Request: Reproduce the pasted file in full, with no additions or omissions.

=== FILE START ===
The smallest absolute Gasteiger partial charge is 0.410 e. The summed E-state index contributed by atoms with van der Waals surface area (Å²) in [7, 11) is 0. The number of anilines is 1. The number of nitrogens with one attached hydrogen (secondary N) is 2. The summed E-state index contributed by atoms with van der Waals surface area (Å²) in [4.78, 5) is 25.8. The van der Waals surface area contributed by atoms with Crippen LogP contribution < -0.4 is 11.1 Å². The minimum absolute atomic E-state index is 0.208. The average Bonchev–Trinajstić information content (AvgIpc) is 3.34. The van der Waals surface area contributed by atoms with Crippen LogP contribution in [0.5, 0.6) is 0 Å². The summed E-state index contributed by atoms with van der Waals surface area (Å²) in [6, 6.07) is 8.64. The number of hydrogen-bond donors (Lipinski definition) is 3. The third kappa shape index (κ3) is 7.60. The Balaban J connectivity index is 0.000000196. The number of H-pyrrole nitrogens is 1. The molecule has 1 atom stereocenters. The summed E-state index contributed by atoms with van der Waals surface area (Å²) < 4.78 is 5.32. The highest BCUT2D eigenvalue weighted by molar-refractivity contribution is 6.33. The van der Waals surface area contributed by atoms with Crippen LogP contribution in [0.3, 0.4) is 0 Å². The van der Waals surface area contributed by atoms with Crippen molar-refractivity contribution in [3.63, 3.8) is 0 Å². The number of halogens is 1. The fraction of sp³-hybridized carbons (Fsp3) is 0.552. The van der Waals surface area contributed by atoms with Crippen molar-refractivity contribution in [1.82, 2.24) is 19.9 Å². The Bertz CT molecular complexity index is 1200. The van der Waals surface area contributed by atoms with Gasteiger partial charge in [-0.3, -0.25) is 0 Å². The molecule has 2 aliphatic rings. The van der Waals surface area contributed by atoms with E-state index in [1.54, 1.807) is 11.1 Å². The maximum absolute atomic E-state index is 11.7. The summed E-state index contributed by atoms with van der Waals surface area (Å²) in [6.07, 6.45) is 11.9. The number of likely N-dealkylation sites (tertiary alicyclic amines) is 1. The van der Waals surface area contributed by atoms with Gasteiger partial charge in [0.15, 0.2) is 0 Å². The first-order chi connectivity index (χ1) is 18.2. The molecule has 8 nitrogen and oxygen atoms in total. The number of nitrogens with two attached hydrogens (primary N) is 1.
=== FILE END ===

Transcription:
The smallest absolute Gasteiger partial charge is 0.410 e. The summed E-state index contributed by atoms with van der Waals surface area (Å²) in [7, 11) is 0. The number of anilines is 1. The number of nitrogens with one attached hydrogen (secondary N) is 2. The summed E-state index contributed by atoms with van der Waals surface area (Å²) in [4.78, 5) is 25.8. The van der Waals surface area contributed by atoms with Crippen LogP contribution < -0.4 is 11.1 Å². The minimum absolute atomic E-state index is 0.208. The average Bonchev–Trinajstić information content (AvgIpc) is 3.34. The van der Waals surface area contributed by atoms with Crippen LogP contribution in [0.5, 0.6) is 0 Å². The summed E-state index contributed by atoms with van der Waals surface area (Å²) in [6, 6.07) is 8.64. The number of hydrogen-bond donors (Lipinski definition) is 3. The third kappa shape index (κ3) is 7.60. The Balaban J connectivity index is 0.000000196. The number of H-pyrrole nitrogens is 1. The molecule has 1 atom stereocenters. The summed E-state index contributed by atoms with van der Waals surface area (Å²) < 4.78 is 5.32. The highest BCUT2D eigenvalue weighted by molar-refractivity contribution is 6.33. The van der Waals surface area contributed by atoms with Crippen LogP contribution in [0.3, 0.4) is 0 Å². The van der Waals surface area contributed by atoms with Crippen molar-refractivity contribution in [3.63, 3.8) is 0 Å². The number of halogens is 1. The fraction of sp³-hybridized carbons (Fsp3) is 0.552. The van der Waals surface area contributed by atoms with Crippen molar-refractivity contribution in [1.82, 2.24) is 19.9 Å². The Bertz CT molecular complexity index is 1200. The van der Waals surface area contributed by atoms with Gasteiger partial charge in [-0.3, -0.25) is 0 Å². The molecule has 2 aliphatic rings. The van der Waals surface area contributed by atoms with E-state index in [1.54, 1.807) is 11.1 Å². The maximum absolute atomic E-state index is 11.7. The summed E-state index contributed by atoms with van der Waals surface area (Å²) in [6.07, 6.45) is 11.9. The number of likely N-dealkylation sites (tertiary alicyclic amines) is 1. The van der Waals surface area contributed by atoms with Gasteiger partial charge in [0.15, 0.2) is 0 Å². The first-order chi connectivity index (χ1) is 18.2. The molecule has 8 nitrogen and oxygen atoms in total. The number of nitrogens with two attached hydrogens (primary N) is 1.